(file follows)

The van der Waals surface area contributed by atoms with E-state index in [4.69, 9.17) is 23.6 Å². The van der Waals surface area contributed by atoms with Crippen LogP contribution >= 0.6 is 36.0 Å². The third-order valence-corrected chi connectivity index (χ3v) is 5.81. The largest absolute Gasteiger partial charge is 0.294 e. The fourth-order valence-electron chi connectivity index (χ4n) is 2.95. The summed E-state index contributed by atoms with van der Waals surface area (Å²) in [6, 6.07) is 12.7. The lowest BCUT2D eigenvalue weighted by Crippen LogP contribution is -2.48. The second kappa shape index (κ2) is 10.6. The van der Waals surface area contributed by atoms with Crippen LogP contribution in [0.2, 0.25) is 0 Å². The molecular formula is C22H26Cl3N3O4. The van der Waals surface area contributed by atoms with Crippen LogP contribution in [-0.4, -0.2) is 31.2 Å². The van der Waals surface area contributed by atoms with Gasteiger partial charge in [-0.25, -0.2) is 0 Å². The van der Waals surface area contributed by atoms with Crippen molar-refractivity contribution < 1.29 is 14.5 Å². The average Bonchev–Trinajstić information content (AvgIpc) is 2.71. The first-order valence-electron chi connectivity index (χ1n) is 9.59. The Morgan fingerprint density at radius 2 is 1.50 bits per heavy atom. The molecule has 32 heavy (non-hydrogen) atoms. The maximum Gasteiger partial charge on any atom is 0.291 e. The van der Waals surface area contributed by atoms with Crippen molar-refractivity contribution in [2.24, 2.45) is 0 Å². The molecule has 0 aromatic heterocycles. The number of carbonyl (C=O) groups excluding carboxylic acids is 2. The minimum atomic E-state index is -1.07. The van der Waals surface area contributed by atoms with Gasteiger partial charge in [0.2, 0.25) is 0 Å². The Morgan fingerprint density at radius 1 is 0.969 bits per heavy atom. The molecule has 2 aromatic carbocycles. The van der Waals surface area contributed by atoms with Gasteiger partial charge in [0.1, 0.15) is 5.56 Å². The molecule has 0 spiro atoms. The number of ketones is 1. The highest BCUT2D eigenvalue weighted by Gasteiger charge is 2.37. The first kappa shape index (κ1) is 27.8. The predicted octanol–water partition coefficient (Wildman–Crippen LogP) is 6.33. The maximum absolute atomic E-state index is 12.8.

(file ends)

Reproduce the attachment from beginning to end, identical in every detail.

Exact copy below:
The van der Waals surface area contributed by atoms with E-state index in [4.69, 9.17) is 23.6 Å². The van der Waals surface area contributed by atoms with Crippen LogP contribution >= 0.6 is 36.0 Å². The third-order valence-corrected chi connectivity index (χ3v) is 5.81. The largest absolute Gasteiger partial charge is 0.294 e. The fourth-order valence-electron chi connectivity index (χ4n) is 2.95. The summed E-state index contributed by atoms with van der Waals surface area (Å²) in [6, 6.07) is 12.7. The lowest BCUT2D eigenvalue weighted by Crippen LogP contribution is -2.48. The second kappa shape index (κ2) is 10.6. The van der Waals surface area contributed by atoms with Crippen LogP contribution in [0.2, 0.25) is 0 Å². The molecular formula is C22H26Cl3N3O4. The van der Waals surface area contributed by atoms with Crippen LogP contribution in [-0.4, -0.2) is 31.2 Å². The van der Waals surface area contributed by atoms with Gasteiger partial charge in [-0.25, -0.2) is 0 Å². The van der Waals surface area contributed by atoms with Crippen molar-refractivity contribution < 1.29 is 14.5 Å². The average Bonchev–Trinajstić information content (AvgIpc) is 2.71. The first-order valence-electron chi connectivity index (χ1n) is 9.59. The Morgan fingerprint density at radius 2 is 1.50 bits per heavy atom. The molecule has 32 heavy (non-hydrogen) atoms. The maximum Gasteiger partial charge on any atom is 0.291 e. The van der Waals surface area contributed by atoms with Crippen molar-refractivity contribution in [2.24, 2.45) is 0 Å². The molecule has 0 aromatic heterocycles. The number of carbonyl (C=O) groups excluding carboxylic acids is 2. The minimum atomic E-state index is -1.07. The van der Waals surface area contributed by atoms with Gasteiger partial charge in [0.2, 0.25) is 0 Å². The Morgan fingerprint density at radius 1 is 0.969 bits per heavy atom. The molecule has 2 aromatic carbocycles. The van der Waals surface area contributed by atoms with Gasteiger partial charge in [0.1, 0.15) is 5.56 Å². The molecule has 0 spiro atoms. The number of ketones is 1. The highest BCUT2D eigenvalue weighted by Gasteiger charge is 2.37. The first kappa shape index (κ1) is 27.8. The predicted octanol–water partition coefficient (Wildman–Crippen LogP) is 6.33. The maximum absolute atomic E-state index is 12.8.